Well as my colleague continues to beat on with his more relatable posts about films and TV shows normal people actually watch. I’ll cover our indie quota (aka I might have a pretentious taste in movies) and talk about the, should be better known stuff.
Now with that said, welcome to our belated horror special, to celebrate this month of horror we call October. On today’s menu the 2001 psychological horror, Session 9, and why I love it, and you should see it. I didn’t really need to repeat that, as the title already says it.
Like with mysteries, I’ve always had a fascination with psychological horror. Starting from when I was a young teenager and got into the Silent Hill games (listen out for the coming static), and it mutated from there. But really, psychological is my favorite brand of horror, topping everything from the creature feature to slasher flicks. As I believe the scariest things always come from ourselves, and that’s what the genre reflects. Because what really keeps you up at night? The thoughts of a zombie munching its way through your abdomen, or the guilt over the bad things you’ve done?
To put it in movies, Session 9 is The Shining with a dash of Repulsion, but not as visually out there as either. Set over a week (and yes it even has the obligatory names of the week title cards) it follows a group of five asbestos removers as they work at a condemned Insane Asylum. Which is filmed at the real condemned Danvers State Asylum, where the majority of the film takes place. The work is hard, the personalities clash, and the weight of the place is suffocating. As in a much slower burn (yet much shorter film) than The Shining, our characters begin to crack and question what they’re doing there.
Though still fairly obscure, what’s helped build Session 9’s cult film status (a status any fucking film can lay claim to now a days), is it retrospectively has a great cast. Helmed by Brad Anderson, who would go onto direct The Machinist (aka, HOLY SHIT Christian Bale is an insane method actor). And led by a pre-cheesy one liner spewing, shade darning David Caruso of CSI: Miami fame (or infamy depending on who you ask….infamy definitely infamy), and the genuinely amazing and underrated Peter Mullan.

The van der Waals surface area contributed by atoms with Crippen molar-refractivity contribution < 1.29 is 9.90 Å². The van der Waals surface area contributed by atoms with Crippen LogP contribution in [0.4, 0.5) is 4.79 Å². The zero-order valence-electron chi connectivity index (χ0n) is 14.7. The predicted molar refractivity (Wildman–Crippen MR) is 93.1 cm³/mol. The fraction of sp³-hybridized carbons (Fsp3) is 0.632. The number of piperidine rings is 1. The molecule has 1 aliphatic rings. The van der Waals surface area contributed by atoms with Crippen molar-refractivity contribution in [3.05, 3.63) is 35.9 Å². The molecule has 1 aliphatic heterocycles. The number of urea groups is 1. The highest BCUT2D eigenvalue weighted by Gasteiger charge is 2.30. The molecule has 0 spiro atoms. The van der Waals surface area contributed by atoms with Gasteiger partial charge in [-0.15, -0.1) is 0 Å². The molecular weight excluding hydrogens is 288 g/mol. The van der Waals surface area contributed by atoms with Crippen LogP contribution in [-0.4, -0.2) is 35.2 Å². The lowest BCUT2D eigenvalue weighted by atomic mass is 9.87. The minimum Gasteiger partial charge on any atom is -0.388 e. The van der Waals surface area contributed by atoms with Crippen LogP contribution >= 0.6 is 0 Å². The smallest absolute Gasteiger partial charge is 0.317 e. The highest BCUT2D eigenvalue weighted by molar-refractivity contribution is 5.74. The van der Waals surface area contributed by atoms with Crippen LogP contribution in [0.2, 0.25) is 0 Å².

They and their lesser known co-stars do a perfect job filling out their somewhat stock characters into a likeable bunch. From Mullan and Caruso’s hard-boiled boss and cool right hand dynamic, to the annoying young one, the fun sleazy one, and the smart one whose a bit too obsessed with the Asylum. No one you haven’t seen before, but no one you will forget.
The reason Session 9 wasn’t a hit is a simple one. It just doesn’t have much mass appeal (or at the time, even much niche appeal). It lacks the bloodiness for gore hounds, or the jump-a-minute scares for tweens. It even lacks the out-there bizarreness of other psycho -horrors like Jacob’s ladder, or the prestige of budding atmospheric driven horrors like The Others (released the same year). But what it lacks in prestige it makes up for in fledgling filmic style. The camera is always moving, and moving with a purpose, to show and to tell, and the editing is the same, carefully cutting with meaning to foreshadow the coming tragedy.
Walking the line between true film and a bit home movie-ey, it creates a vividly oppressive atmosphere, without losing its sense of realism. You can feel the dust in the air, the sprinkles of asbestos , the crackle of old tape recordings, and the cold dark as it lurks round every corner. Though never hide-behind-your-hands scary, it’s a creepy film that rots in your stomach and leaves you infected. Even as the plot gets more ambiguous and the characters get crazier, it never loses the feeling of being just five guys doing this shitty job, just to scrape by and gets some cash. Unlike a lot of modern horror films, it never lacks or loses its human centre (cough cough Until Dawn, cough cough, I know it’s a game).
Even if it wasn’t seen by many people, it has left a long and well warn impression on those who did. Going on to inspire imagery in Silent Hill 3, specifically the hospital level, and though far from a ‘classic’ is now a well-regarded for its atmosphere, story, and themes amongst horror aficionados. And is a personal favorite of mine in the horror genre, if I hadn’t mentioned. It also features one of my most beloved ending lines in cinema, quoted in the picture below, but without the context of the film holds little weight. So SEE IT, if you want to know what it means, and afflict this haunting picture onto yourself.
It also left us with this; either a funny but completely out of place bit of over the top hilarity, or Brad Anderson can join the ranks of other great directors, like Tommy Wiseau, of unintentionally being funny when trying too hard. But I think it’s probably the former.
If you like Session 9, I also recommend.